Picking the Players: Selection of Underwriters and Advisors

Chapter 2—Picking the Players: Selection of Underwriters and Advisors

An initial public offering requires close collaboration with the underwriters, legal counsel and auditors. Knowing the roles that the underwriters and advisors play and the right questions to ask them will help in choosing the right IPO team.

Top Questions to Ask When Selecting Underwriters

After company management, the underwriters will play the most critical role in theIPO—managing the marketing and sale of the company’s stock to public investors. An IPO typically has one but sometimes two lead underwriters. The lead underwriter or the com- pany may select one or more additional underwriters to co-manage the offering, depending on its size and complexity. The lead underwriter has primary responsibility for and control over the underwriting of the offering, including providing comment on the offering pro- spectus, running the road show, agreeing with the company on the price per share for the IPO, determining the number of shares that co-managers may sell in the IPO and control- ling the allocation of shares among purchasers in the IPO.

Peek at the Process

“Know What You Need to Know”: Factors to Consider in Underwriter Selection

Primary factors to consider when choosing the underwriter are:

•Track record. Has the underwriter led other recent, successful IPOs of companies similar in size, stage of development and industry? Has the underwriter recently begun IPO processes for companies that were not completed? Why?

•Reputation and experience. Does the underwriter enjoy a strong reputation with investors? Does its experience in the company’s industry enable the underwriter to provide special insights and quality advice and research? Does the underwriter have strong, sustained relationships with investors active in the company’s indus- try?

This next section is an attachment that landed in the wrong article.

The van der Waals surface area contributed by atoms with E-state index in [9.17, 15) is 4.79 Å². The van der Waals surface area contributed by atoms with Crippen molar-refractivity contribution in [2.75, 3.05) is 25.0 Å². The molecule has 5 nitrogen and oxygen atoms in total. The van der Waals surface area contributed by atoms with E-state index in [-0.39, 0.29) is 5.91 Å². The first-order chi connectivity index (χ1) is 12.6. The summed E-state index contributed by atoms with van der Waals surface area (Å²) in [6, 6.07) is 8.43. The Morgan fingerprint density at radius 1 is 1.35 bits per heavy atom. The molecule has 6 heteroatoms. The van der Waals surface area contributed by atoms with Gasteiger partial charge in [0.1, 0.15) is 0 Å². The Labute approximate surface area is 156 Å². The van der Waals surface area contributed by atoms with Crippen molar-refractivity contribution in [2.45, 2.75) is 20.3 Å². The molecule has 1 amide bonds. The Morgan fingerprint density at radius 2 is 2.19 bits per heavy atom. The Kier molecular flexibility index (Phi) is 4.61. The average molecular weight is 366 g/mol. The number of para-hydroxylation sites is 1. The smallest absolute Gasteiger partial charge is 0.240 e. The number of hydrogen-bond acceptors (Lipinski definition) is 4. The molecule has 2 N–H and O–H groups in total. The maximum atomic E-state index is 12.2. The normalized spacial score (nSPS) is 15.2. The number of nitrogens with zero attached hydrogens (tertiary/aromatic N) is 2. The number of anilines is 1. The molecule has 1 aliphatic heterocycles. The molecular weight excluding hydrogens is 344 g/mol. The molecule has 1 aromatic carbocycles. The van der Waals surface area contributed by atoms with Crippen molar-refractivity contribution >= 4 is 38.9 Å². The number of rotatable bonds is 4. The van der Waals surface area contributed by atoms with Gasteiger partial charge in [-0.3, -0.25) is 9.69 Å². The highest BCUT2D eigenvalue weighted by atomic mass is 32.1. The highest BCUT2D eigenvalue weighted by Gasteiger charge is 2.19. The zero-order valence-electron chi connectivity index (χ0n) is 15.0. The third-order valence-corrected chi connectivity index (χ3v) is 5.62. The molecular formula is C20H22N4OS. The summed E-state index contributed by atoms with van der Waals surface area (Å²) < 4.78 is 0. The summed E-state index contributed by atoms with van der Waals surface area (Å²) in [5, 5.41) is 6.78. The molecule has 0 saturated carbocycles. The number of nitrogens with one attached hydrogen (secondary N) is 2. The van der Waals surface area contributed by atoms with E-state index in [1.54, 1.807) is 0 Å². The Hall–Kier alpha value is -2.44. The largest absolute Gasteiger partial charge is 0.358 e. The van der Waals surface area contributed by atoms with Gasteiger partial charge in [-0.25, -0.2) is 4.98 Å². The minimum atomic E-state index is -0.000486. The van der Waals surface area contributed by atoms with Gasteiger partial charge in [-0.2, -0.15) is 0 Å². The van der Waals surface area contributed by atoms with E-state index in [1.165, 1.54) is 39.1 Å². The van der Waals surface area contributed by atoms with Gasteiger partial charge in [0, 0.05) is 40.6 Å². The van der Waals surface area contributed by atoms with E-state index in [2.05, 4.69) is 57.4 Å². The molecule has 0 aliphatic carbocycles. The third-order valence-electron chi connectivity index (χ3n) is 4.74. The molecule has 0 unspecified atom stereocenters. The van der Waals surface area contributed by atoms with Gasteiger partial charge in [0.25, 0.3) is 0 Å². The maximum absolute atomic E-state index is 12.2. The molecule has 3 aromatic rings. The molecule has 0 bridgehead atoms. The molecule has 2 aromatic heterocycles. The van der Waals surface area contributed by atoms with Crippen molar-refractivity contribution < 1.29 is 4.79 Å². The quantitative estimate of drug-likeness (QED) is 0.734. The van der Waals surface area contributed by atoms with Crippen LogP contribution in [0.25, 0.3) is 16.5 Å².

•Commitment to the company. Aside from reputation and experience, will the un- derwriter make the company’s offering a priority? What are the offering schedules of other, possibly larger or more valuable, offerings the underwriter is working on?

•Aftermarket support. Life as a public company only begins with the IPO. How has the stock price of other companies the underwriter has taken public per- formed in the months and quarters after the IPO? Is the underwriter willing to make a market or use its own capital after the initial offering distribution to support trading in the company’s stock? Will the underwriter continue to provide advice, introduce the company to potential investors and help interest other ana- lysts in covering the company?

•Analyst coverage. While the underwriter is not allowed to promise analyst cover- age while securing work on an IPO, does the underwriter have prominent analysts that cover the industry and similarly situated companies? How likely are those analysts to cover the company?

7

8 THE INITIAL PUBLIC OFFERING HANDBOOK

Peek at the Process

“Know What You Need to Know”:

Factors to Consider in Underwriter Selection (cont’d)

•Distribution strength. Can the underwriter build a strong syndicate? Does the underwriter have strong distribution capabilities with retail (individual) investors and institutional investors? How effective is its retail sales force and its institution- al sales force? Is the underwriter’s reach regional (e.g., only one coast), national or international?

The choice of underwriting firm is important, but perhaps just as important is the team that will actually work on the IPO. Getting the underwriter’s “A” team, and a team that is motivated about the particular IPO, will increase the likelihood of a smooth, orderly and professional offering and a positive reception from investors on the road show.

The underwriter will spend considerable time analyzing how to “position” the com- pany with investors to achieve a successful offering. This marketing task involves more art than science. However, the company should engage in a dialogue with potential un- derwriter candidates to gauge how well the underwriters understand the company and its industry, and the factors that investors will focus on in deciding whether to invest in the shares at the offered price. For example, discuss with a potential underwriter which companies the underwriter believes are the company’s “comparables.” The discussion will help the company understand the sophistication of the underwriter’s knowledge about the industry and the competition, as well as how keenly it grasps the unique value proposition the company offers the market. Other areas to probe with a potential underwriter include how would the company’s stock pricing compare to the “comparables,” what other recent offerings have occurred in the company’s industry group, what factors drive the pricing of stocks in the industry, and to what extent will pricing of the company’s stock depend on historical earnings, future earnings projections or revenue trends.